That's a link to my CAPS blog from about 2 years ago - 8/10/10. On that date I sort of shifted my CAPS strategy. I realized I wasn't going to get anywhere pursuing more accuracy points - with a 77% accuracy, I was almost 'topped out' in terms of the percentile rankings - and in order to start coloring up my hat, I was going to need score points.
I started spending a lot less time on looking for junk to short. Not that there isn't plenty, always - look back through my last year of picks to see some obvious tech names. But, instead, I started putting some effort into finding some value plays - good businesses, no debt, growth prospects, priced 15% under - what? Well, I'll be honest. Not 15% under "what I thought the company was worth." 15% under what the market was valuing similar stocks with similar prospects. The process is something I call 'turning over rocks' - eventually you find something interesting under there.
Mission accomplished: my score is +3000, my rating is 99.55, up from 97.46 two years ago. Gained about 2500 score points; lost 3 accuracy percent. It's hard to find good stocks; sometimes when the market undervalues companies, the market is actually right.
The latest triad of stocks I am thinking about are INTC, CSCO, and PM.
PM is the ultimate widget seller. They have a product that behaves like a widget - demand for it is hugely inelastic, supply is extremely consistent and predictable - and they are quite efficient, due to decades of practice and good management practices - at distributing it across the world. Despite their huge cash flows they keep their operation streamlined and efficient - they take a certain pride in it.
INTC is the opposite. They are best of breed in their field, not by saturating the market with advertising to create a false sense of their product's superiority as PM does; but, instead, the reason they are best of breed is that their capital expenditures for R+D exceed a medium sized country's GDP. They manage and execute impeccably - but in a different way from PM. They're not building widgets. They're crafting masterpieces, and they roll out a new set of masterpieces, predictably, every two years. No one can keep up; no one has ever kept up since 1976. If you are a consumer and you need processor, sooner or later, you will consume Intel. I don't think the top brass at INTC ever worries much about a percent or two of margin; I think they worry most about keeping the masterpieces flowing. And it shows.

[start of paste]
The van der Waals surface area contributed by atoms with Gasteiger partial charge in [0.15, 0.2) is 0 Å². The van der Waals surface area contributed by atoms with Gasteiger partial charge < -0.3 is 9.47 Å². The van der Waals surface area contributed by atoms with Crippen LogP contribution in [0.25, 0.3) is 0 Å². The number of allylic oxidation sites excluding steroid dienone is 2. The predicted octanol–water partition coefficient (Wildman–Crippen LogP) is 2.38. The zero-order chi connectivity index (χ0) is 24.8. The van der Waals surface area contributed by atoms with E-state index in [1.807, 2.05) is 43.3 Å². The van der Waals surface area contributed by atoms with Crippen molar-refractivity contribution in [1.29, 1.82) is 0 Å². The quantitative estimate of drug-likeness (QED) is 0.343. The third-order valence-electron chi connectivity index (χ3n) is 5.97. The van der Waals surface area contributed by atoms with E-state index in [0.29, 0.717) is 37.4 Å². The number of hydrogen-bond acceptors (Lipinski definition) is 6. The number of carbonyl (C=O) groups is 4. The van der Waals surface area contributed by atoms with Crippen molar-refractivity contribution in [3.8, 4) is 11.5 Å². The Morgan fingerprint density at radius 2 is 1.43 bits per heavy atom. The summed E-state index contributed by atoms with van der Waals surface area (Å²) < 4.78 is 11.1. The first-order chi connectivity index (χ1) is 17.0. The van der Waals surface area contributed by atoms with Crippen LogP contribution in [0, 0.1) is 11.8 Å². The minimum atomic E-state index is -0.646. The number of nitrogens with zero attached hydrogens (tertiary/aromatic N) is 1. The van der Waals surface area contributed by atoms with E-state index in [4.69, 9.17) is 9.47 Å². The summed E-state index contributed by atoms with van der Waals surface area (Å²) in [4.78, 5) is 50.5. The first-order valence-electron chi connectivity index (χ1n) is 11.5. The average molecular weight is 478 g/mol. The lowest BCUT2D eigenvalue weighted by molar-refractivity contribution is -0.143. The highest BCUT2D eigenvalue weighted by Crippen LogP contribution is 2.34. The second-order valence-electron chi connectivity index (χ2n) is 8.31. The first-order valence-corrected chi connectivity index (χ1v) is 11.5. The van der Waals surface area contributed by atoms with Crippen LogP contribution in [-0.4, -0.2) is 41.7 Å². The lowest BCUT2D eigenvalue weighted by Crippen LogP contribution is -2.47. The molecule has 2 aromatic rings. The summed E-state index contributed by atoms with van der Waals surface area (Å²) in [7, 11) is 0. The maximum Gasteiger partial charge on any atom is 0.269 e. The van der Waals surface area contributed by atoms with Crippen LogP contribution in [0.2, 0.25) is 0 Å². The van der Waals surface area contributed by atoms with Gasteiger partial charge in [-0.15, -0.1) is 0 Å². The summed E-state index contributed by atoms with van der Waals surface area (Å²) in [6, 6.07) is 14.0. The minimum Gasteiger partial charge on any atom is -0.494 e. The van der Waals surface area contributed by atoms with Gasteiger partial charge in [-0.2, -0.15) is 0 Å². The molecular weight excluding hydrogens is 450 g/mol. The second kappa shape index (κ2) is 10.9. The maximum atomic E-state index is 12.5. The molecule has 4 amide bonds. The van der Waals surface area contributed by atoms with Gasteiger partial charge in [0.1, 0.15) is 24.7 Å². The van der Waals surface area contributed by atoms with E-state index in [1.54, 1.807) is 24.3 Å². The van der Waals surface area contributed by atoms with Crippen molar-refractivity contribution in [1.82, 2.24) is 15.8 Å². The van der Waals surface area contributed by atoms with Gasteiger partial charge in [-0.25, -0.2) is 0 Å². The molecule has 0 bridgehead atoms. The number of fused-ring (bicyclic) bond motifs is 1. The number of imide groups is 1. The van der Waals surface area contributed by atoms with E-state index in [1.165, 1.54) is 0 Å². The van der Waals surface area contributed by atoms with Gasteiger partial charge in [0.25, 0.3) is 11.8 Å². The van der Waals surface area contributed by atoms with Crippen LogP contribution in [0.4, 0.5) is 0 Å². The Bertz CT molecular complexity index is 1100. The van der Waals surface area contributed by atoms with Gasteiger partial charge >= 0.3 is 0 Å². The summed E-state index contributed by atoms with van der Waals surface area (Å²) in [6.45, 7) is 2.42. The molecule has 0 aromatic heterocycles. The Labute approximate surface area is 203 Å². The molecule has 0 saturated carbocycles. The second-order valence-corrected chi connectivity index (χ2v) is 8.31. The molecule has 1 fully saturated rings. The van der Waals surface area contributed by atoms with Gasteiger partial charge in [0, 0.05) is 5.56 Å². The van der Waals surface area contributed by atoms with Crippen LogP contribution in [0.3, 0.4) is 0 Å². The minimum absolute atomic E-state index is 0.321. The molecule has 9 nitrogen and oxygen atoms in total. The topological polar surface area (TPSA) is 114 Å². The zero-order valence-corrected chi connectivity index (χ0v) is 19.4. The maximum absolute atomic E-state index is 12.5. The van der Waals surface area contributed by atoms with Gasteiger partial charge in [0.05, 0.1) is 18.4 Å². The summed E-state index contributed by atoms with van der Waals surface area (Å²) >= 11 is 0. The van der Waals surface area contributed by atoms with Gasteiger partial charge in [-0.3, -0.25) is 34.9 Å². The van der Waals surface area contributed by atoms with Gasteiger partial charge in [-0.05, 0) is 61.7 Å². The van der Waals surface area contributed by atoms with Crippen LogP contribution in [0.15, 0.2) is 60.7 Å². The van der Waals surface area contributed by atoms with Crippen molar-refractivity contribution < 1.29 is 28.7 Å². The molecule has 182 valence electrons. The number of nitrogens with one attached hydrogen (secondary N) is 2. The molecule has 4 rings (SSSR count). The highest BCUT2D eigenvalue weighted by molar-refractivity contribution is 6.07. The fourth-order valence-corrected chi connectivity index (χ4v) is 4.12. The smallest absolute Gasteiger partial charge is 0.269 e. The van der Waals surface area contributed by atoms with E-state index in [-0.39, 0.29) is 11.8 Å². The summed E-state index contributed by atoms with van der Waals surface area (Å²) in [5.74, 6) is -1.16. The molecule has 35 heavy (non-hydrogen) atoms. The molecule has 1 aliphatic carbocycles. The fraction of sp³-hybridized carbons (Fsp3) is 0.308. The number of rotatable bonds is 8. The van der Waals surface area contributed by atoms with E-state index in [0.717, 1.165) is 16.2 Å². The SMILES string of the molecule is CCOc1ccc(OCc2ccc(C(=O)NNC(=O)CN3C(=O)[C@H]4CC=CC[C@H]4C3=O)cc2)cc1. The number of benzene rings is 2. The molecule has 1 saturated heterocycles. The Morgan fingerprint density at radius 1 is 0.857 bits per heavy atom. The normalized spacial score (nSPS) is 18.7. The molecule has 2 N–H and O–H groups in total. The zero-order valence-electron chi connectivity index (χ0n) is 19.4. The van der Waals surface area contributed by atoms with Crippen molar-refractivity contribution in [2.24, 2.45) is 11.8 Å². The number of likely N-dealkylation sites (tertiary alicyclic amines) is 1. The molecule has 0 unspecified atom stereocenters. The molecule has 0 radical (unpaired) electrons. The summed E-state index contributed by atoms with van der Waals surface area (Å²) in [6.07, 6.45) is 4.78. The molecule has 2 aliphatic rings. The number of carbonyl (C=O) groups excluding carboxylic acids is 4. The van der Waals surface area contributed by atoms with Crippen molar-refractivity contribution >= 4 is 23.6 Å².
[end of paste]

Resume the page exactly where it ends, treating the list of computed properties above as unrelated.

CSCO is an interesting company. I am going to sum them up very concisely: they are, in reality, a widget company that is built on the INTC model and still thinks they're crafting masterpieces. The recent kerfuffle where they hacked their routers to try to enforce their customers to sign on to their information-snooping cloud service is the best case in point. The consuming public won't let CSCO, a commodity maker of hardware, pull this stunt. They want, instead, to install CSCO commodity hardware in their homes, businesses, green boxes, and data centers, and then let people connect AAPL, GOOG and MSFT products to those routers and let THOSE companies snoop their data. But CSCO is not permitted in that club. I would short them to death from here.